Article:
By comparing the twinning rate of vegan women, who consume no animal products, with that of women who do eat animal products, Gary Steinman, MD, PhD, an attending physician at Long Island Jewish (LIJ) Medical Center in New Hyde Park, NY, found that the women who consume animal products, specifically dairy, are five times more likely to have twins.
The culprit may be insulin-like growth factor (IGF), a protein that is released from the liver of animals - including humans - in response to growth hormone, circulates in the blood and makes its way into the animal's milk. IGF increases the sensitivity of the ovaries to follicle stimulating hormone, thereby increasing ovulation. Some studies also suggest that IGF may help embryos survive in the early stages of development. The concentration of IGF in the blood is about 13 percent lower in vegan women than in women who consume dairy.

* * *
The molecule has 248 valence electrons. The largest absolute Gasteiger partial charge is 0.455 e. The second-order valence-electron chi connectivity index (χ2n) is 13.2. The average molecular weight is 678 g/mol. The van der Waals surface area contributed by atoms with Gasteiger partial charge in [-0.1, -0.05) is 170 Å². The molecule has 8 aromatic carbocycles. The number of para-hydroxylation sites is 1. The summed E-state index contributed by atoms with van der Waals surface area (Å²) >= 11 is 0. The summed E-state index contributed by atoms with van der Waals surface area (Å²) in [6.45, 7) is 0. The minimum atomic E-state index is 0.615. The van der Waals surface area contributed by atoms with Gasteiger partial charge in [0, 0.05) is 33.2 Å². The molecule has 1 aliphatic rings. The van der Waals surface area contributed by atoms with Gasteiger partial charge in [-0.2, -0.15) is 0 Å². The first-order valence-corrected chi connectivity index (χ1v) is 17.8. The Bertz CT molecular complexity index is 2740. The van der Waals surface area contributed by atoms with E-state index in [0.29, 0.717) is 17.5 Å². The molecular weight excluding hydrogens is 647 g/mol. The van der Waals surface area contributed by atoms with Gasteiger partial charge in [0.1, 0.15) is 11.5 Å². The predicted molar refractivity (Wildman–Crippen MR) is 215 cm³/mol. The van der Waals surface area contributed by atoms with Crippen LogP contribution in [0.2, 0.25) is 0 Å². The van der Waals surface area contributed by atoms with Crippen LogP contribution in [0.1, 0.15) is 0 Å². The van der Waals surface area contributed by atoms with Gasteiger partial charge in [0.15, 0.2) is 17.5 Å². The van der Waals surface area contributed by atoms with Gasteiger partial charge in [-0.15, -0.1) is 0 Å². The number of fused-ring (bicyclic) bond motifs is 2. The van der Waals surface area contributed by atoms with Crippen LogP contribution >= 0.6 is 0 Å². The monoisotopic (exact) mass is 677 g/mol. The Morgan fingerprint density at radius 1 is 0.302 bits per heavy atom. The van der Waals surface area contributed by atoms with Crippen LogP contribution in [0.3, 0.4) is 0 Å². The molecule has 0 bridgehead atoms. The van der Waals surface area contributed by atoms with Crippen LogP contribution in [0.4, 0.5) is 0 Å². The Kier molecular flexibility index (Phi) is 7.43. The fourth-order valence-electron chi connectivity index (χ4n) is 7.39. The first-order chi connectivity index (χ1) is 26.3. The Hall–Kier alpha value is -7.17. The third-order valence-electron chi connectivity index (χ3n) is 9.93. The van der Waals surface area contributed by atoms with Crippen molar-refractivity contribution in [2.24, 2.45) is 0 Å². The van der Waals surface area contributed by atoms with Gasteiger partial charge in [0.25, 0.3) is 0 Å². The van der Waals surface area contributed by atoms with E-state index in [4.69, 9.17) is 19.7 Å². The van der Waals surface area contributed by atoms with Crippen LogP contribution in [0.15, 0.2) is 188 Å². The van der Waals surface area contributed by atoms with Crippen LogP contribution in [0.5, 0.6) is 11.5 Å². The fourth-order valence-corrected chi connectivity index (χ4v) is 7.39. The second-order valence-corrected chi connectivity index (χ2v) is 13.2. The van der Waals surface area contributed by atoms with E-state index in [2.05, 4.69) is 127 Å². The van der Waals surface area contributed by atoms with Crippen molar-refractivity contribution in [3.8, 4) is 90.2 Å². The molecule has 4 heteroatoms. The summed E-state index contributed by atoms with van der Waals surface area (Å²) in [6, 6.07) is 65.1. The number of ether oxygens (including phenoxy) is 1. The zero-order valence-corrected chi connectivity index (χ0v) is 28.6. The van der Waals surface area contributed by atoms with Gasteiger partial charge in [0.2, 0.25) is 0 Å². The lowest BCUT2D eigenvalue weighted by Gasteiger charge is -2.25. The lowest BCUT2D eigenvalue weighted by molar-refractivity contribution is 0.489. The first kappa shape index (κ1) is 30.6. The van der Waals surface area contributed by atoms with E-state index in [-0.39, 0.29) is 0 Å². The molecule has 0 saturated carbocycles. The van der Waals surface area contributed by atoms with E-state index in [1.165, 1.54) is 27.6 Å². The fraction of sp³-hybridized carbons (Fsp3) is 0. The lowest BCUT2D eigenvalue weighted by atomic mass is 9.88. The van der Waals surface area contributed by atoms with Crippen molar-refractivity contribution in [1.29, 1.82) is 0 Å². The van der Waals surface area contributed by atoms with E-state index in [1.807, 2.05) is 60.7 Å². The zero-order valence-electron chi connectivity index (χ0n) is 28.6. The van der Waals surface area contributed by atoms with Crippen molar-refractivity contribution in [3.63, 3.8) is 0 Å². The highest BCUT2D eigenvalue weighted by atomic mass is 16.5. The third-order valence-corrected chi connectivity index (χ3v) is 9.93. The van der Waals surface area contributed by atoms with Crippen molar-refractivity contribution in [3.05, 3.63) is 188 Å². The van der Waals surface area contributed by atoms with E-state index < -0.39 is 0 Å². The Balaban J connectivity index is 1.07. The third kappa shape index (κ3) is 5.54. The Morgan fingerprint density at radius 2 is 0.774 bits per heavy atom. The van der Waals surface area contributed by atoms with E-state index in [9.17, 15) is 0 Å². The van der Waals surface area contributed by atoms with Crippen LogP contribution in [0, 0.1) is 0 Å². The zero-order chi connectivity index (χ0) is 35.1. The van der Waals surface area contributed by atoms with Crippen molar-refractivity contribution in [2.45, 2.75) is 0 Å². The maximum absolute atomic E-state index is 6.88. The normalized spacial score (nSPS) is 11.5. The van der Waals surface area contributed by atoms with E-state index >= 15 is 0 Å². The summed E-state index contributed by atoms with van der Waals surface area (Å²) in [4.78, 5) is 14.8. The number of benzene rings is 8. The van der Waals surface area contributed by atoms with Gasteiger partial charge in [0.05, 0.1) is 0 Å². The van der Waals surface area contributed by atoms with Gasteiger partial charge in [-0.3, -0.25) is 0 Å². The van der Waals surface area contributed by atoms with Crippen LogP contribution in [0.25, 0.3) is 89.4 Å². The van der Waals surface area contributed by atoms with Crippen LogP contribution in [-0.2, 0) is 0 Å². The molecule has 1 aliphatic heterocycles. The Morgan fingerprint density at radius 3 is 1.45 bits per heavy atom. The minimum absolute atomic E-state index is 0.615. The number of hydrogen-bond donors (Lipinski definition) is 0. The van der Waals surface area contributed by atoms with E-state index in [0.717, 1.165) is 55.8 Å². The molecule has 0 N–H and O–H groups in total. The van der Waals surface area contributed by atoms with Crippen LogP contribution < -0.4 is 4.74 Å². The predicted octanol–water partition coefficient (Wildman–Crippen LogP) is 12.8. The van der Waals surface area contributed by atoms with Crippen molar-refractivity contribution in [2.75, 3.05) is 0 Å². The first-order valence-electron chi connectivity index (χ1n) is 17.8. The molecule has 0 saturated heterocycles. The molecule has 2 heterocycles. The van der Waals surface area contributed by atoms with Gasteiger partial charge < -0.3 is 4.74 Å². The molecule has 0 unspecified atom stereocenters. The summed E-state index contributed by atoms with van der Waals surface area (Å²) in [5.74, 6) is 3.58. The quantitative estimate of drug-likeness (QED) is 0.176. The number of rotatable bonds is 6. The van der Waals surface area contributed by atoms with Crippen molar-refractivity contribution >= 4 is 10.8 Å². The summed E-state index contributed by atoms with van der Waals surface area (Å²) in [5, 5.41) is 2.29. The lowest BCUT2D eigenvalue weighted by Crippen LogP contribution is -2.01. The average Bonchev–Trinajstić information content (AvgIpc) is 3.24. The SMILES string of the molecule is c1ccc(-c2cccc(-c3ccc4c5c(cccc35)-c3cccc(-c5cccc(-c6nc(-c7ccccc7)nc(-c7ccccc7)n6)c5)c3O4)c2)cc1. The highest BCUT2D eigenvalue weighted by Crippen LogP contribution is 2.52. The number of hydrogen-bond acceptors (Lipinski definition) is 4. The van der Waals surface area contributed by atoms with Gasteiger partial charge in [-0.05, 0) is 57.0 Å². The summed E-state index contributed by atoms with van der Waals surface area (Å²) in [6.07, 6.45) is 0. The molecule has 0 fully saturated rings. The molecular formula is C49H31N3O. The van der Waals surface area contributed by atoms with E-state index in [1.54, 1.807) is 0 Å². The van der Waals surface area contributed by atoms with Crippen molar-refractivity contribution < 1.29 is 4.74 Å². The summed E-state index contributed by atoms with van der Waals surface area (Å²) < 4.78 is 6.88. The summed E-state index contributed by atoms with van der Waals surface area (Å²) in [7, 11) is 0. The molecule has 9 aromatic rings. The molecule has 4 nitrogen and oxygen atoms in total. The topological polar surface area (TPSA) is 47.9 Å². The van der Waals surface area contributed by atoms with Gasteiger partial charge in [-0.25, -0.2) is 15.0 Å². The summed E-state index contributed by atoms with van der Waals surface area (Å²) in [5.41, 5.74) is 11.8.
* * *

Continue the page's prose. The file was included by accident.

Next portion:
The twinning rate in the United States has increased significantly since 1975, about the time assisted reproductive technologies (ART) were introduced. The intentional delay of childbearing has also contributed to the increase of multiple-birth pregnancies, since older women are more likely to have twins even without ART. "The continuing increase in the twinning rate into the 1990's, however, may also be a consequence of the introduction of growth-hormone treatment of cows to enhance their milk and beef production," said Steinman.
In the current study, when Steinman compared the twinning rates of women who ate a regular diet, vegetarian diet with dairy, and vegan diet, he found that the vegan women had twins at only one-fifth the rate of women who commonly do not exclude milk from their diets.
"This study shows for the first time that the chance of having twins is affected by both heredity and environment, or in other words, by both nature and nurture," said Steinman.
MEDICA.de; Source: North Shore-Long Island Jewish (LIJ) Health System